Using eSports science to improve the competitive gaming: An interview with Matthew Pluss

Australia has been absolutely spoiled with the eSports scene as of late.

With people like Scott Kennedy (Custa) representing us on the world stage at the Overwatch League, for the LA Valiant, with the recently sponsored JB Hi-Fi Melbourne eSports open happening, and the even more recent Quake eSports event at PAX Melbourne, not to mention a multitude of inter-uni and independent eSports teams in Australia, the scene has become well established.

From here, the only way is up, and when it comes to sports, there’s science and data we can incorporate, to improve our players.

I got the chance to sit down with Matthew Pluss, a UTS academic whose been looking into sports science in the eSports scene.

What characteristics are you looking into with your research?

There’s a core 3 that we’re interested in at the moment, first one is obviously mental dexterity, so we’re looking at the 5 modes of coordination of both dominant and non-dominant hands cause obviously you use both during performance, the reason we are interested in that is that some games are more dependant on the keyboard movements whereas other ones probably rely more so on the mouse, but also if we think of it’s a console as well, there’s more bi-manual coordination so we’re interested to see do these differ between games but also do they differ between console.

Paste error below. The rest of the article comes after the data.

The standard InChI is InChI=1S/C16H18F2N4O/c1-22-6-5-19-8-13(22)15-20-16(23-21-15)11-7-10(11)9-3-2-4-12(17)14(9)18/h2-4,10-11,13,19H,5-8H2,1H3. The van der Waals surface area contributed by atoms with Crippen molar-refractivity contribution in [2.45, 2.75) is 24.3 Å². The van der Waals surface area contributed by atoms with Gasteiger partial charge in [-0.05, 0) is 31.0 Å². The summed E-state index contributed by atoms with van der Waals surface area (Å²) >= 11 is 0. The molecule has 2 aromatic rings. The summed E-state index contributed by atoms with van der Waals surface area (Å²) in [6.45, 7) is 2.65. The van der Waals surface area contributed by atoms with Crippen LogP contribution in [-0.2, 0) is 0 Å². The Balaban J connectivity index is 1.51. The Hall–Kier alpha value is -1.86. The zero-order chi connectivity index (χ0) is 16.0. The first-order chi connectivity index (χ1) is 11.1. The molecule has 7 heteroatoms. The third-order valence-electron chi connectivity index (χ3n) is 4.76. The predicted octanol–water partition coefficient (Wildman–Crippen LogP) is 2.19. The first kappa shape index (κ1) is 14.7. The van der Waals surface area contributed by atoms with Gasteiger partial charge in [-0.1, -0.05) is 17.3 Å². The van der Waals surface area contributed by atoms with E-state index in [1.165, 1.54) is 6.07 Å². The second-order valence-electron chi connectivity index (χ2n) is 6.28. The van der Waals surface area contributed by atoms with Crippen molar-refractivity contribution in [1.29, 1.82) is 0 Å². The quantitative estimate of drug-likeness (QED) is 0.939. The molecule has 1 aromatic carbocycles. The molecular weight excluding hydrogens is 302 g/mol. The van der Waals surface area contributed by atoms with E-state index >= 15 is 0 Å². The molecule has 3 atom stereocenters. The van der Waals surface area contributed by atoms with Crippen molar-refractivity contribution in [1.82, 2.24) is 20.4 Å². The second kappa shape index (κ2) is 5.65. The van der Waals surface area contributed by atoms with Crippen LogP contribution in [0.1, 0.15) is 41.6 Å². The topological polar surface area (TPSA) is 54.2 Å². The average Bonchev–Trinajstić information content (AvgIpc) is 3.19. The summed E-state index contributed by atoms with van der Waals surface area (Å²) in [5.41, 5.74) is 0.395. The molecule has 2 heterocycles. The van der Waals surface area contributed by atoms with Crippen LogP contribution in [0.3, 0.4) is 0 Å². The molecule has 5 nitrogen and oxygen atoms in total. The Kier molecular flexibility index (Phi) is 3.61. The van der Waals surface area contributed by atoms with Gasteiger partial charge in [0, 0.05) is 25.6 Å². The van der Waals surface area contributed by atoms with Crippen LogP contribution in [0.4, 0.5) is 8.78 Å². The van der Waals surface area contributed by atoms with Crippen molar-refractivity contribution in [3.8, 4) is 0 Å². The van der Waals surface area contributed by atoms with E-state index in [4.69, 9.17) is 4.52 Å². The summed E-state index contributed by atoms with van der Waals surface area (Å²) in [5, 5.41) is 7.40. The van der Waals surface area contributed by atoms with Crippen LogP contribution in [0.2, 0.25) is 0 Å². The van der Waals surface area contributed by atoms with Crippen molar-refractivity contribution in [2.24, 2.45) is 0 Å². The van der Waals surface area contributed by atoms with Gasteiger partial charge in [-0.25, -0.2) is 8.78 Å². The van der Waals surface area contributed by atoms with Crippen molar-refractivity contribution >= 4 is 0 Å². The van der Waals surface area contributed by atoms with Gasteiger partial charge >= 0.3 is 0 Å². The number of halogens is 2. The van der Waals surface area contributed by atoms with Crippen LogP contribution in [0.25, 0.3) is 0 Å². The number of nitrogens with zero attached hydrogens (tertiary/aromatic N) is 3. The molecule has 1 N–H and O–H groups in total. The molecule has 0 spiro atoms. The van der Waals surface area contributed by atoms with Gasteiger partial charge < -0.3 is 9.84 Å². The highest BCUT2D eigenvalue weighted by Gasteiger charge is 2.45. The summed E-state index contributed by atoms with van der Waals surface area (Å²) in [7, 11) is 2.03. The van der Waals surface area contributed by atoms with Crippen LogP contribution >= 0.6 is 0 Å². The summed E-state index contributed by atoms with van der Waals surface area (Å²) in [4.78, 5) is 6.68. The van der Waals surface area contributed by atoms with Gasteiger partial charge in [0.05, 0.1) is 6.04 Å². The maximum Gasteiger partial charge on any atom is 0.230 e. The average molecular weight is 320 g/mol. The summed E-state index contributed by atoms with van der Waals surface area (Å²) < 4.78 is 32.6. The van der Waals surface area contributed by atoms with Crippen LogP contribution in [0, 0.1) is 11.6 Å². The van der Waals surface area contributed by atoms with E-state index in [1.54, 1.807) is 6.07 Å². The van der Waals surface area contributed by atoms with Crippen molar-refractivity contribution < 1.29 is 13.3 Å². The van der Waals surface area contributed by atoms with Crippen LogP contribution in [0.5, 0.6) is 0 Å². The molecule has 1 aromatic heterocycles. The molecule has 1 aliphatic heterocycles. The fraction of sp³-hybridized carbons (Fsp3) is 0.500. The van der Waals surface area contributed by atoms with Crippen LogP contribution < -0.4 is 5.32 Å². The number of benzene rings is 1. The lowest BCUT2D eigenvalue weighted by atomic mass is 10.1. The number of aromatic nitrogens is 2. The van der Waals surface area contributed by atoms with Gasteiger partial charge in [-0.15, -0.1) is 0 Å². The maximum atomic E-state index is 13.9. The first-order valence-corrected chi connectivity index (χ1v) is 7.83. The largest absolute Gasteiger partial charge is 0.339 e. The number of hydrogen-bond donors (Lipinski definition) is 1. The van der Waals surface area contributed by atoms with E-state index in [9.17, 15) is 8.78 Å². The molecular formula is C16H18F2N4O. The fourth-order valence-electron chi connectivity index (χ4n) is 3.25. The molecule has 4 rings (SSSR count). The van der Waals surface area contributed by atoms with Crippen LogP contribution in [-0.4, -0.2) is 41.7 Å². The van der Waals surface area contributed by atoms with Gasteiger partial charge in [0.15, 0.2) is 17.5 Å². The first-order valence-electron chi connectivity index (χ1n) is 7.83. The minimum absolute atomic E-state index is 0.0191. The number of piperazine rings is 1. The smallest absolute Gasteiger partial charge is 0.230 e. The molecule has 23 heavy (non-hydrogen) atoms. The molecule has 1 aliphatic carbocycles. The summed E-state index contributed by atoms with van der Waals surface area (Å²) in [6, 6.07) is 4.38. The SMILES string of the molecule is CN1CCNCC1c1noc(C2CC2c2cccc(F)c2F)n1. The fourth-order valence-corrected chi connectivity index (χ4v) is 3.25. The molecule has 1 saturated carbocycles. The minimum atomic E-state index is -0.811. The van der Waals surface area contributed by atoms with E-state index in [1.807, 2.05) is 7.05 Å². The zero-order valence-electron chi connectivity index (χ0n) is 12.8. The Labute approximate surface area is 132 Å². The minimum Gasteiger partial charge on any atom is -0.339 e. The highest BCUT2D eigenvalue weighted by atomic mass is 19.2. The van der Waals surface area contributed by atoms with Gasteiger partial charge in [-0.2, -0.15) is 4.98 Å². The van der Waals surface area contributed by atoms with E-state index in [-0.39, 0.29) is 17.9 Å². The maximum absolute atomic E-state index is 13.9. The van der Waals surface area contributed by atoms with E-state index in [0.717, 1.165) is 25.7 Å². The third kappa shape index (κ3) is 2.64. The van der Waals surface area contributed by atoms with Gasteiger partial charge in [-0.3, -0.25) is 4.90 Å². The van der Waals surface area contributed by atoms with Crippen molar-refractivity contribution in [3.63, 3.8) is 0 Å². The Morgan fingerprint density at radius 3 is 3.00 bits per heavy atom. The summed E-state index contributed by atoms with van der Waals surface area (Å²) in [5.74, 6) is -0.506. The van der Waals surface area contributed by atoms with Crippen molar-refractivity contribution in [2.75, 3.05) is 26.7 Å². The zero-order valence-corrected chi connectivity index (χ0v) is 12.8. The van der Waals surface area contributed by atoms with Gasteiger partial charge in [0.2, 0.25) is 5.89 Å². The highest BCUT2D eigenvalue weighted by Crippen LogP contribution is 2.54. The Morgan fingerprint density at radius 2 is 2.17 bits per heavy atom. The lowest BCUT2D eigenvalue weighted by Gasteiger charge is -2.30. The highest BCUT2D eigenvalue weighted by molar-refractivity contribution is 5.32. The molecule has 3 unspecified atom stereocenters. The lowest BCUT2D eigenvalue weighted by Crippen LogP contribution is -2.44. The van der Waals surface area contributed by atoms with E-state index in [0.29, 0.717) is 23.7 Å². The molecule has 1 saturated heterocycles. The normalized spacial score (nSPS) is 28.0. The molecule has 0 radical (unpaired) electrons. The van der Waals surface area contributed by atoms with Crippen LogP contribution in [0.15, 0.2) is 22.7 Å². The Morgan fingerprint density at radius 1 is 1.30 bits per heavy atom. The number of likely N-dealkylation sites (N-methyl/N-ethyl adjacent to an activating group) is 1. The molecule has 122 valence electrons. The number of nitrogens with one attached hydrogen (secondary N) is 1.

The second one is the speed-accuracy trade-off and the premise behind that is; as you increase the distance between two targets obviously that’s going to decrease the movement speed so we’re looking at a trade-off there and we expect that the best of the best can maintain a higher level of movement speed, as they clip back and forward between targets, and there’s a less of a trade-off there, they can still score a higher level of accuracy as well.

Then the last one is processing ability, so we’re looking at as you increase the amount of stimulus, that’s going to result in an increase of recoverable response time as well so very similar to it as well so we’re looking at if there face with one or two or four stimulus, what’s the actual trade-off there, that might have a simple reaction time of about 251 milliseconds, and they’ve got 4 (stimulus) that might be 400, so we’re looking at how that trade-off there.  

It’s an interesting environment where eSports success is dictated by a matter of milliseconds, what are those characteristics that really do make the best of the best so good at what they do.

Are there technical considerations that go into this research, like lock-on auto-aim on consoles and mouse-points on PC?